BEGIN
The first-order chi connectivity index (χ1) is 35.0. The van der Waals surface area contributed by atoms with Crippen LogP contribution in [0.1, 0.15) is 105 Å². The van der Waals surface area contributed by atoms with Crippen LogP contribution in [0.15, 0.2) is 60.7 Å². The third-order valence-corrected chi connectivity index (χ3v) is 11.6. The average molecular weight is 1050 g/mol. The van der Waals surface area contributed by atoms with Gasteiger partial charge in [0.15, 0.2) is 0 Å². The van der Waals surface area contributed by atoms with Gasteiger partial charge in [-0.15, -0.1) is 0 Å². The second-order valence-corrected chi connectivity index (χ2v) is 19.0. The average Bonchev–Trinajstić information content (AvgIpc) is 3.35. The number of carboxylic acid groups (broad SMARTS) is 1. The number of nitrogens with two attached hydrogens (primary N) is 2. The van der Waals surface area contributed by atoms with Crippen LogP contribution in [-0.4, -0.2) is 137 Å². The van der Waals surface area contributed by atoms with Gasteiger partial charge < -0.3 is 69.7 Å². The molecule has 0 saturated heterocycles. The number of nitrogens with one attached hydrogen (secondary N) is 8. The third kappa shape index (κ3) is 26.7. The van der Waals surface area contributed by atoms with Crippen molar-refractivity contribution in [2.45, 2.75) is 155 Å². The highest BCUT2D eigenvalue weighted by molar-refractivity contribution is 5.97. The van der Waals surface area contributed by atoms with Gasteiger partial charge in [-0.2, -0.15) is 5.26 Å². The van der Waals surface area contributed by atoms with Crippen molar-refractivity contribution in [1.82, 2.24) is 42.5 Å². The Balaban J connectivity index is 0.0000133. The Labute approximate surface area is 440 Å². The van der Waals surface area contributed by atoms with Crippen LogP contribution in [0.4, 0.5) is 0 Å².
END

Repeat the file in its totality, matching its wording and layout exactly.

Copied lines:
The first-order chi connectivity index (χ1) is 35.0. The van der Waals surface area contributed by atoms with Crippen LogP contribution in [0.1, 0.15) is 105 Å². The van der Waals surface area contributed by atoms with Crippen LogP contribution in [0.15, 0.2) is 60.7 Å². The third-order valence-corrected chi connectivity index (χ3v) is 11.6. The average molecular weight is 1050 g/mol. The van der Waals surface area contributed by atoms with Gasteiger partial charge in [0.15, 0.2) is 0 Å². The van der Waals surface area contributed by atoms with Gasteiger partial charge in [-0.15, -0.1) is 0 Å². The second-order valence-corrected chi connectivity index (χ2v) is 19.0. The average Bonchev–Trinajstić information content (AvgIpc) is 3.35. The number of carboxylic acid groups (broad SMARTS) is 1. The number of nitrogens with two attached hydrogens (primary N) is 2. The van der Waals surface area contributed by atoms with Crippen LogP contribution in [-0.4, -0.2) is 137 Å². The van der Waals surface area contributed by atoms with Gasteiger partial charge < -0.3 is 69.7 Å². The molecule has 0 saturated heterocycles. The number of nitrogens with one attached hydrogen (secondary N) is 8. The third kappa shape index (κ3) is 26.7. The van der Waals surface area contributed by atoms with Crippen molar-refractivity contribution in [2.45, 2.75) is 155 Å². The highest BCUT2D eigenvalue weighted by molar-refractivity contribution is 5.97. The van der Waals surface area contributed by atoms with Gasteiger partial charge in [-0.2, -0.15) is 5.26 Å². The van der Waals surface area contributed by atoms with Crippen molar-refractivity contribution in [1.82, 2.24) is 42.5 Å². The Balaban J connectivity index is 0.0000133. The Labute approximate surface area is 440 Å². The van der Waals surface area contributed by atoms with Crippen LogP contribution in [0.4, 0.5) is 0 Å².